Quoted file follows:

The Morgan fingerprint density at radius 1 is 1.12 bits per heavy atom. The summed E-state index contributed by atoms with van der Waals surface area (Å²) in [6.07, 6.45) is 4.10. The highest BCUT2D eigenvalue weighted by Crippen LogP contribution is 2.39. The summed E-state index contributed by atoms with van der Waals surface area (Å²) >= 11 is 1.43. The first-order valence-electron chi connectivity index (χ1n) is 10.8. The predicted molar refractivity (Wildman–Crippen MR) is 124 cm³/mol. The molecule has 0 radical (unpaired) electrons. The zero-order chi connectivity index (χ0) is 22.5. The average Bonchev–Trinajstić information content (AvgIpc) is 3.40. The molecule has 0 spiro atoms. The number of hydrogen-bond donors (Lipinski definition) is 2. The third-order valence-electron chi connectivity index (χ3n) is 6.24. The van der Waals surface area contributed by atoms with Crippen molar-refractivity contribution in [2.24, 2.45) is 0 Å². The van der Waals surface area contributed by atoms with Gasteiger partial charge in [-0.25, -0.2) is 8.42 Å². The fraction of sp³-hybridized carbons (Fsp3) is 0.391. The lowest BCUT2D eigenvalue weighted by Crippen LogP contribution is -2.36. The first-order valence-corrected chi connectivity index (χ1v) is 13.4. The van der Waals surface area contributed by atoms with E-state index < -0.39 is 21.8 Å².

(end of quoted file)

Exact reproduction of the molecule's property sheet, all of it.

The Morgan fingerprint density at radius 1 is 1.12 bits per heavy atom. The summed E-state index contributed by atoms with van der Waals surface area (Å²) in [6.07, 6.45) is 4.10. The highest BCUT2D eigenvalue weighted by Crippen LogP contribution is 2.39. The summed E-state index contributed by atoms with van der Waals surface area (Å²) >= 11 is 1.43. The first-order valence-electron chi connectivity index (χ1n) is 10.8. The predicted molar refractivity (Wildman–Crippen MR) is 124 cm³/mol. The molecule has 0 radical (unpaired) electrons. The zero-order chi connectivity index (χ0) is 22.5. The average Bonchev–Trinajstić information content (AvgIpc) is 3.40. The molecule has 0 spiro atoms. The number of hydrogen-bond donors (Lipinski definition) is 2. The third-order valence-electron chi connectivity index (χ3n) is 6.24. The van der Waals surface area contributed by atoms with Crippen molar-refractivity contribution in [2.24, 2.45) is 0 Å². The van der Waals surface area contributed by atoms with Gasteiger partial charge in [-0.25, -0.2) is 8.42 Å². The fraction of sp³-hybridized carbons (Fsp3) is 0.391. The lowest BCUT2D eigenvalue weighted by Crippen LogP contribution is -2.36. The first-order valence-corrected chi connectivity index (χ1v) is 13.4. The van der Waals surface area contributed by atoms with E-state index < -0.39 is 21.8 Å².